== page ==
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Shaka Smart starts new era in Texas basketball with win over North Carolina

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Smart: 'Happy for our guys' (2:41)

Shaka Smart sits down with Jay Bilas and Dan Shulman after Texas' first home win over a ranked, nonconference opponent since 2013. (2:41)

AUSTIN, Texas -- Zora Sanae Smart frolicked into the bleachers, holding her mother’s hand while her curls bounced atop her head 30 minutes prior to Texas' 84-82 victory over No. 3 North Carolina on Saturday.

Javan Felix's buzzer-beater sealed one of the most pivotal wins of her father’s coaching career, a victory that signified the dawning of a new era at Texas.

They're why he waited.

Shaka Smart did not entertain -- and reject -- offers from big schools with big boosters, big checkbooks and bigger talent because he enjoyed the attention or craved more perks from VCU brass.

He waited because he did not want to leave VCU for another job. He wanted a home, for himself, for wife Maya, for his 4-year-old daughter and for his mother-in-law, who now calls Austin home too.

Smart researched the schools and the communities. He sought information on diversity in the area. He moved to Austin after he accepted the job in April.

But on Saturday, Smart arrived. The win over North Carolina announced he is here to build. He is here to energize an arena that lost so much mojo in recent seasons that the university hired a consultant to boost the Frank Erwin Center environment, complete with a DJ, pregame fireworks and something called a “Hype Squad.” He is here to turn Texas into a Big 12 contender again -- not the afterthought it became in the final years of Rick Barnes’ tenure.

You don’t get a crown for a victory over North Carolina -- though the suspenseful victory was UT’s first win over a top-five squad since the Longhorns won at No. 2 Kansas on Jan. 22, 2011 -- and you shouldn’t. Conference play will begin soon. Then, Selection Sunday. Three months of barometers and gut checks.

That said, a victory over North Carolina might sway lingering doubters, show the Longhorns community Smart is the right choice and encourage the guards, forwards and trees in high schools throughout Houston, Dallas and the rest of the country to consider Texas. It’s a step toward making Texas relevant again.

“It feels great,” Smart said. “To be honest with you, there have been some growing pains and some transition pains, especially for them.”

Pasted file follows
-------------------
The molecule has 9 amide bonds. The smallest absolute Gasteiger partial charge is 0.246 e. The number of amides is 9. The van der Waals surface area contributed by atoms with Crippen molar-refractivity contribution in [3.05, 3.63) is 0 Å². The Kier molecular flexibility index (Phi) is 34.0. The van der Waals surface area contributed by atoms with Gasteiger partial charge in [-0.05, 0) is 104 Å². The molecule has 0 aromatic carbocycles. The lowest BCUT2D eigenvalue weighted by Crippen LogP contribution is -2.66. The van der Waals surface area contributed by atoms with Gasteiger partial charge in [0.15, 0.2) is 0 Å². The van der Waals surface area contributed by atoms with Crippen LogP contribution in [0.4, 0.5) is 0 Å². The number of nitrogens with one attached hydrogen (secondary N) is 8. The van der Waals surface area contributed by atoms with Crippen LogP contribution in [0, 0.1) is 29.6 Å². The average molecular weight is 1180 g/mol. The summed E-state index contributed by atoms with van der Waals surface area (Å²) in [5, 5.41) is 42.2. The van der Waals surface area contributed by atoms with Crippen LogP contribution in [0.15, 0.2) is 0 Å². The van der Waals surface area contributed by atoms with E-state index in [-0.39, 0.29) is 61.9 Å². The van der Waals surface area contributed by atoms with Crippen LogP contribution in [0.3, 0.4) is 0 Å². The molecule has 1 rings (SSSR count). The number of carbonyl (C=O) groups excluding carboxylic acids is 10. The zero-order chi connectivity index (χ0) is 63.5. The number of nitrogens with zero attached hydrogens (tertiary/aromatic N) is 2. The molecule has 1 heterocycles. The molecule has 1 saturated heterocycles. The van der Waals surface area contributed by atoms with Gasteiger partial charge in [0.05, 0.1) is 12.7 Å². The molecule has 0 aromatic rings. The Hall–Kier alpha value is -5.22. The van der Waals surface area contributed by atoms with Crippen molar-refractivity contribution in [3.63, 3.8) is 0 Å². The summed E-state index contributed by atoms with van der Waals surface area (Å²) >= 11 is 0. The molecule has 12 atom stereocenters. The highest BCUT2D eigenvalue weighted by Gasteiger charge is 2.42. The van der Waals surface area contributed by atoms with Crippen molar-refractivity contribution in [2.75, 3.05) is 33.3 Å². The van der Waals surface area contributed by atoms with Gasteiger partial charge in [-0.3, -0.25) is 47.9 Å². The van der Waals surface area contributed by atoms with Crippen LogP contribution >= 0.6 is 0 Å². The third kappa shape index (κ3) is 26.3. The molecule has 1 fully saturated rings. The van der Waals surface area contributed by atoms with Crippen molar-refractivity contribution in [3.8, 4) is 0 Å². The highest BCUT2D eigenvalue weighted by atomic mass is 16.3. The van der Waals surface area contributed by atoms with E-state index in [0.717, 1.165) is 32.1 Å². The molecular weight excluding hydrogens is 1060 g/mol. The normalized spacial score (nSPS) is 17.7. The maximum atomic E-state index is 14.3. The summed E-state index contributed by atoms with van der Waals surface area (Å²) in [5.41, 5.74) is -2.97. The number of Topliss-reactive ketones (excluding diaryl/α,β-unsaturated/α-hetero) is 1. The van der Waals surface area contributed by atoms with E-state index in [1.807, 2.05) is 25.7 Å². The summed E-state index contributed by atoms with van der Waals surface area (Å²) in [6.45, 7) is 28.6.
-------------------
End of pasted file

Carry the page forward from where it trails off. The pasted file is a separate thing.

A person close to the team said the transition has featured practices that “kick their asses.” Smart said he stops those practice sometimes and makes his players run when they’re not talking to one another. He’s deliberate. It’s how he intends to shift the culture of a program that lost faith and fans in Barnes’ last days.

The Longhorns also lost battles like the one they encountered Saturday with a North Carolina team favored by many to win the national championship. Instead of shrinking under the spotlight, however, the Longhorns stuck their chests out and asked for more.

Long before Felix’s game winner and 25th point, the senior guard hit crucial 3-pointers in the second half (Texas finished 12-for-24 from the 3-point line). Isaiah Taylor, a running back in the first half and a ballerina pirouetting through the lane in the second, helped Texas hang tough. The team recorded a 16-4 edge on the offensive glass against a squad that entered the game with a top-50 offensive rebounding rate, per KenPom.com.

Tar Heels forward Justin Jackson looked like a star in the first half (13 points) and lost (two points) after halftime. Guard Eric Davis Jr. admitted he questioned his choice after Texas fired Barnes, but he remained loyal to his commitment after Smart flew to his home in Saginaw, Michigan, and made his pitch.

Felix and Taylor made the freshman who played like a senior sit in the middle during the postgame news conference “because you’re a freshman.”

“I’m glad I came,” said Davis, who finished with 16 points off the bench.

North Carolina coach Roy Williams said Felix has an “old man YMCA” game.

“He’s not the first to say that,” Felix replied.

Nothing mattered to them then -- not the critics who questioned Felix’s shot selection, Taylor’s turnovers and Smart’s ability to implement his defensive schemes with so much size on the roster -- nothing except the moment.

They basked in joy in the minutes that followed a significant night for a new face in Austin. Taylor took selfies with a sea of Texas bros. Fans rapped Jay Z lyrics as they climbed the stairs. Some just stood and stared at the scoreboard and chaos below. They had screamed for two hours -- proof big wins are still the best elixir for a stale environment.

About 20 feet from the victory scrum, Longhorns football coach Charlie Strong stood and smiled in the tunnel. He had just orchestrated a deal that will bring Tulsa offensive coordinator Sterlin Gilbert to campus.

“I’m so happy for Shaka and to see how this team battled and just watch them go at it and finish the game the right way,” Strong told ESPN.com. “We’ve got so many great supporters. You look at the atmosphere today. It’s unbelievable.”

Strong dapped Taylor and talked to boosters and fans. Then he saw Smart.

“I gave him a hug. He gave me a good hug,” Smart said. “I said, ‘Did you get your guy?' It’s so nice to have support from someone like him. As a coach, he gets it.”

Two coaches, two friends, two men who hope to enhance their respective programs and make Longhorns fans happy again.

The 16,540 at the Frank Erwin Center on Saturday all smiled once officials signaled that Felix’s shot left his hand before time expired. Smart’s family, his assistants, his players, the young, the elderly, men and women, all of them smiled. Smart did too.

For the new Texas coach, it all probably felt like home.